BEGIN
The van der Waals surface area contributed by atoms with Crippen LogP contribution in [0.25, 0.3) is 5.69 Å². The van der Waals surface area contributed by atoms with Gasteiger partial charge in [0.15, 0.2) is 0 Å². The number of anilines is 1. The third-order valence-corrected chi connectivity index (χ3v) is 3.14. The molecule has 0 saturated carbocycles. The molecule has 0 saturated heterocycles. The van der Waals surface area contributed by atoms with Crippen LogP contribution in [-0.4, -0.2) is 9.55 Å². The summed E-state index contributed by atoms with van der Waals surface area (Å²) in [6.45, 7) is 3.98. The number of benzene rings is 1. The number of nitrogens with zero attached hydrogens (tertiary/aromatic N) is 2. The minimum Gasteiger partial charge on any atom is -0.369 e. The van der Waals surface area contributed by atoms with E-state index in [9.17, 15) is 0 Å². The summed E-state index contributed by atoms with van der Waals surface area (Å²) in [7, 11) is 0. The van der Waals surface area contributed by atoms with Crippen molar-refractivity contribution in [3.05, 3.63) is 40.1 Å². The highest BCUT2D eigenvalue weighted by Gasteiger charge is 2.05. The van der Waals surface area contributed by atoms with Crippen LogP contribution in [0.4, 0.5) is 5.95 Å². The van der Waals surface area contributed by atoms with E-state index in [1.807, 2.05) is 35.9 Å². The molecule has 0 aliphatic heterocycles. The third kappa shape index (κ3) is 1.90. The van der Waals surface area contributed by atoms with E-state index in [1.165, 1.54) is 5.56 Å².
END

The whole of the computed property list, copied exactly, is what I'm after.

The van der Waals surface area contributed by atoms with Crippen LogP contribution in [0.25, 0.3) is 5.69 Å². The van der Waals surface area contributed by atoms with Gasteiger partial charge in [0.15, 0.2) is 0 Å². The number of anilines is 1. The third-order valence-corrected chi connectivity index (χ3v) is 3.14. The molecule has 0 saturated carbocycles. The molecule has 0 saturated heterocycles. The van der Waals surface area contributed by atoms with Crippen LogP contribution in [-0.4, -0.2) is 9.55 Å². The summed E-state index contributed by atoms with van der Waals surface area (Å²) in [6.45, 7) is 3.98. The number of benzene rings is 1. The number of nitrogens with zero attached hydrogens (tertiary/aromatic N) is 2. The minimum Gasteiger partial charge on any atom is -0.369 e. The van der Waals surface area contributed by atoms with E-state index in [9.17, 15) is 0 Å². The summed E-state index contributed by atoms with van der Waals surface area (Å²) in [7, 11) is 0. The van der Waals surface area contributed by atoms with Crippen molar-refractivity contribution in [3.05, 3.63) is 40.1 Å². The highest BCUT2D eigenvalue weighted by Gasteiger charge is 2.05. The van der Waals surface area contributed by atoms with Crippen LogP contribution in [0.4, 0.5) is 5.95 Å². The van der Waals surface area contributed by atoms with E-state index in [1.807, 2.05) is 35.9 Å². The molecule has 0 aliphatic heterocycles. The third kappa shape index (κ3) is 1.90. The van der Waals surface area contributed by atoms with E-state index in [1.165, 1.54) is 5.56 Å².